The big question is therefore: what would be a minimal array of growth conditions and manipulations to perform, in order to bring the engineered osteoblasts into a state where they, when introduced into a defined site of injury, will develop into a proper, stable and selfrenewing bone tissue? Despite the complexity of the subject proposed screening system, it may be wise to follow a procedure, which may be described briefly as follows:

1. Check different sources of stem cells for surface antigens (they should be positive for CD44, CD49, CD29, CD90, CD105 and CD106, and negative for STRO-1, CD34, CD45, and CD117), and highly positive for bone mineralization (Alizarin red S) coloration in 2D cultures.

2. Use promising stem cell sources and perform permutations of incubation condition (over a period of some 4-6 weeks), focusing on elements including: growth factors (TGFs/BMPs), manipulation (through vectors with inducible promoters) of genes like transcription factors, osteoblast signature microRNAs, transcription factors and histone deacetylases (HDACs and Sirtuins), and various types of scaffolds, mechano-stimulation (in vitro sheer forces and compression, or vibration platforms in small animal model system) [1,3,5-9].

3. Analyze gene expression profiles as you go along, focusing on a custom made, minimal size transcriptome (consisting of approximately 400-500 genes, which has yet to be determined), encompassing genes, including as many as possible of the two GO-terms (gene ontology terms): skeletogenesis (181 genes) and angiogenesis (172 genes), presented in the Panther algorithm (http://www.pantherdb.org/tools/compareToRefList.jsp) (or using a similar set of transcripts).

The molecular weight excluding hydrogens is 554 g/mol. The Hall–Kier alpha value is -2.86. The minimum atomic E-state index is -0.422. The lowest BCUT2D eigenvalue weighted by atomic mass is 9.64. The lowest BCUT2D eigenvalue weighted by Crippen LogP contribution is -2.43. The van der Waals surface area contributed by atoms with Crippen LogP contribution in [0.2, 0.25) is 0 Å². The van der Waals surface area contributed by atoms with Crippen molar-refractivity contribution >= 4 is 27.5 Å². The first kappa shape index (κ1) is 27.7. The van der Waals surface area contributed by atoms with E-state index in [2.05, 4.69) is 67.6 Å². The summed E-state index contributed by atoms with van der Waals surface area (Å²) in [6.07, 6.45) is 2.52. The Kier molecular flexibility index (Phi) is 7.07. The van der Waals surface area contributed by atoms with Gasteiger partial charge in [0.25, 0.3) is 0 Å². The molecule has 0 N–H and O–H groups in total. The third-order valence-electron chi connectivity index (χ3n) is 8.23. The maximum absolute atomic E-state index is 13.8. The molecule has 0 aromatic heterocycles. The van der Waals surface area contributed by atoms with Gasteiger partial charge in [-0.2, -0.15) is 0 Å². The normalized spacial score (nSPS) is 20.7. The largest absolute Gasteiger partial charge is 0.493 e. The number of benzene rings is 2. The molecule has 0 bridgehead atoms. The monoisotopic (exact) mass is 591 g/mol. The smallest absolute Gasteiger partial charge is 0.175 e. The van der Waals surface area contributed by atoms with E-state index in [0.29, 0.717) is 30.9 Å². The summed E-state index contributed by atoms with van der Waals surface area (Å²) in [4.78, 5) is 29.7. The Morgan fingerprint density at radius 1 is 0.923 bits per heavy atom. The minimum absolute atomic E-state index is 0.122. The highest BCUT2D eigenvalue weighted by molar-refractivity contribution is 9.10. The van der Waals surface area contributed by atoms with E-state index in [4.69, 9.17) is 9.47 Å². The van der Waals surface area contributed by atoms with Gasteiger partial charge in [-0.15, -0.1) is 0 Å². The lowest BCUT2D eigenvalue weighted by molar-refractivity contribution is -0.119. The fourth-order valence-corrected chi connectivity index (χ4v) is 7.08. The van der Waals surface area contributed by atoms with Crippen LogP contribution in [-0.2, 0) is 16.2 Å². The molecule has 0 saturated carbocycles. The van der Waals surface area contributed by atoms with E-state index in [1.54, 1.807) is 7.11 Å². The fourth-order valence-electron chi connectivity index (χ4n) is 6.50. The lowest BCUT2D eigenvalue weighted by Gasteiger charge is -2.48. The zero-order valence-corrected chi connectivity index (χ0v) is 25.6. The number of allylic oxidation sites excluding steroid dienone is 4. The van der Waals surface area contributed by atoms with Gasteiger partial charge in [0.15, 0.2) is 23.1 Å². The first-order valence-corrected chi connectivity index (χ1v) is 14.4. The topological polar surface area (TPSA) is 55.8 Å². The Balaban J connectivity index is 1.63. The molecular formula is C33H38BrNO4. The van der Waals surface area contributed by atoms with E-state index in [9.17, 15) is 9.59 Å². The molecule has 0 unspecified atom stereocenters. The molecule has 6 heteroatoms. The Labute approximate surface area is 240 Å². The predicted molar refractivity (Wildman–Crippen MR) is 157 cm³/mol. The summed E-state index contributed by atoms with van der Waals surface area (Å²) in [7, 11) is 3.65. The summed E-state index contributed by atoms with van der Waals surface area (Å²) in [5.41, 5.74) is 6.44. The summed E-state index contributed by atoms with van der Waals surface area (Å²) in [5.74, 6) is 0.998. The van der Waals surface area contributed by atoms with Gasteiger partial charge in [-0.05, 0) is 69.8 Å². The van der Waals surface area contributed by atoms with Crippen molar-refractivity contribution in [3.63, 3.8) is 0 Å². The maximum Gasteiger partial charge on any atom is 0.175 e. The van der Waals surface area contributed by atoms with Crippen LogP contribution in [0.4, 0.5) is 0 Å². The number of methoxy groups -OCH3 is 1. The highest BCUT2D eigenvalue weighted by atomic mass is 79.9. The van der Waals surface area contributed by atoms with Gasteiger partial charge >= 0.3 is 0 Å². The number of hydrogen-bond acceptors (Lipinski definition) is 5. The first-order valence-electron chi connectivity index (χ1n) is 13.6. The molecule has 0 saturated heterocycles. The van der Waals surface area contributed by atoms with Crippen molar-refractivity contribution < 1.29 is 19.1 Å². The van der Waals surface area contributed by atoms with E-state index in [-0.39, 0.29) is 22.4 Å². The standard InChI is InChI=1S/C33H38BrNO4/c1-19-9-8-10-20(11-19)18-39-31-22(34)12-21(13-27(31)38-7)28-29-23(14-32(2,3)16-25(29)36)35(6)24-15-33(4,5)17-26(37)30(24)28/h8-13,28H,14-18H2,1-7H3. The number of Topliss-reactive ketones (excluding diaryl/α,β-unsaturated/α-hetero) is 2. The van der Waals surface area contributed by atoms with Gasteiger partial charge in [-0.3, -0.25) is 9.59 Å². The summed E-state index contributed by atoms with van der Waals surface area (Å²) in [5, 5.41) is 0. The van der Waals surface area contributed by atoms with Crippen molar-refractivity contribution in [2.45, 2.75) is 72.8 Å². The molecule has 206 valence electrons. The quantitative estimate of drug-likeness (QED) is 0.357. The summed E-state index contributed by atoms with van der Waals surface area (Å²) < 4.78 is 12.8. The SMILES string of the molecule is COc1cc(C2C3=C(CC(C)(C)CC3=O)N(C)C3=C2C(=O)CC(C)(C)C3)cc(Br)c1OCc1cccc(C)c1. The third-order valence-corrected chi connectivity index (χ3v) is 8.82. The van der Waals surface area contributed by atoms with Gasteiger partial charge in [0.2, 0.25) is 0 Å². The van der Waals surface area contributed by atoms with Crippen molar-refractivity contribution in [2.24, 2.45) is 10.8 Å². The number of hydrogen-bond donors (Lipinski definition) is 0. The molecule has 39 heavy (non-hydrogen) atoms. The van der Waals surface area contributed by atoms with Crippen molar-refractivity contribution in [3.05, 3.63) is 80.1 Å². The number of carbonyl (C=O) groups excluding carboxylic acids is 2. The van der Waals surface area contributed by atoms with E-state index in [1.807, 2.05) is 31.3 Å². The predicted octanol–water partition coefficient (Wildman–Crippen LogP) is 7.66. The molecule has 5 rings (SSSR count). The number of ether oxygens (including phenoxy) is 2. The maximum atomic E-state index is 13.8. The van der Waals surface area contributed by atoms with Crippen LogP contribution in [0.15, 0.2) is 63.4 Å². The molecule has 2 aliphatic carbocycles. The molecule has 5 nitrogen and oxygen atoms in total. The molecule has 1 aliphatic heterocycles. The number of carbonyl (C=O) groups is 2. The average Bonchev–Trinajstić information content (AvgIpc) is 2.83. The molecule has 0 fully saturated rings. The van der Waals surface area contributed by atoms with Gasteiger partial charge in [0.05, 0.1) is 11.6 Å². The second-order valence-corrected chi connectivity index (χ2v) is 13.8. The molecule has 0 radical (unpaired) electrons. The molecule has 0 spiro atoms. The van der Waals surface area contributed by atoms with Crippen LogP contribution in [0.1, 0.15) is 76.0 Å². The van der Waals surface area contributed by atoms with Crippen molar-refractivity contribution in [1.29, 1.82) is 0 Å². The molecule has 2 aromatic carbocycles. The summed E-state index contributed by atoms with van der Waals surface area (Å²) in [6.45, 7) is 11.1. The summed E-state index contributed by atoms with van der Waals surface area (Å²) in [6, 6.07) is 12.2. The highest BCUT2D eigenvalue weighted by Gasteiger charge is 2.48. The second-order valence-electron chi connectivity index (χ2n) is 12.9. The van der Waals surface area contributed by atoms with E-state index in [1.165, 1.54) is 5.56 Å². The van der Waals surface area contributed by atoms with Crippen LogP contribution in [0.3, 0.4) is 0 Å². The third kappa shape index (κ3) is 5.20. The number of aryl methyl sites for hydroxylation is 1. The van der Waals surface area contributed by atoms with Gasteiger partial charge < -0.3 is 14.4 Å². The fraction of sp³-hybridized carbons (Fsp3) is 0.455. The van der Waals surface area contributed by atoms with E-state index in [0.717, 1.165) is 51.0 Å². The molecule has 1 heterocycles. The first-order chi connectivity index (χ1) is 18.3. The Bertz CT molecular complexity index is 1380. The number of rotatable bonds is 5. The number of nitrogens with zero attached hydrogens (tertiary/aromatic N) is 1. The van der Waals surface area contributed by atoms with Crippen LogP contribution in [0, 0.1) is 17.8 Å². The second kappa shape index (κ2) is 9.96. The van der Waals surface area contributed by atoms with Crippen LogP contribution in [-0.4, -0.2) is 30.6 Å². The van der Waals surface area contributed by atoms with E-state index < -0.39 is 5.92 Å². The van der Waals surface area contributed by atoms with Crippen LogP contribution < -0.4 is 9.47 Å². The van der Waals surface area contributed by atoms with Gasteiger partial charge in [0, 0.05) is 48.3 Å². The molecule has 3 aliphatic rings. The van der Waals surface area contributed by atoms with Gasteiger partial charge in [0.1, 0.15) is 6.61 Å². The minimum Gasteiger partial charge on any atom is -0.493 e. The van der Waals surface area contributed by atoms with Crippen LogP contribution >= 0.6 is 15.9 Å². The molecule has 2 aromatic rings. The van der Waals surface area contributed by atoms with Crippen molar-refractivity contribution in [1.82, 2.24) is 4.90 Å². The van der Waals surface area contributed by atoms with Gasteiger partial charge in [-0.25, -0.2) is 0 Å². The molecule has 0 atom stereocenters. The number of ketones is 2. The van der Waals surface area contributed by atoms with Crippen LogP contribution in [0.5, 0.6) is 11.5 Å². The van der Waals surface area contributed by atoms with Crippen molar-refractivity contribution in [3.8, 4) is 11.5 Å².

4. Apply the [email protected]@n algorithm (http://maia.uni.lu/mironton.php) [10] to emulate an integrated, hierarchical, regulatory loop system, encompassing microRNAs, HDACs and transcripts from the custom made osteoblast transcriptome.

5. Finally, if p-values for the GO-terms (skeletogenesis and angiogenesis) yield significantly higher probabilities for compliance with both phenotypes, upon a specific permutation in stem cell differentiation (see #2 above), then one might conclude that, the in vitro differentiation scheme yields useful engineered osteoblasts to be tested in in vitro model systems.

6. Use animal model systems with induced bone lesions to test the engineered osteoblasts, and analyze for bone quality (micro CT and acquired bone strength). If deemed necessary, also check for ingrowth of vessels and the presence of attracted osteoclasts (Q-PCR of osteoclast-specific transcripts) from adjacent bone tissue [2,4].

In summary, this procedure of engineering osteoblasts offers a way of assessing, whether in vivo bone replacement (or de novo formed 3D bone tissue) in fact will be functional and resilient to destruction over time, and thus, possibly represents a guide to a more successful healing of bone lesions, through osteoblast engineering from stem cells.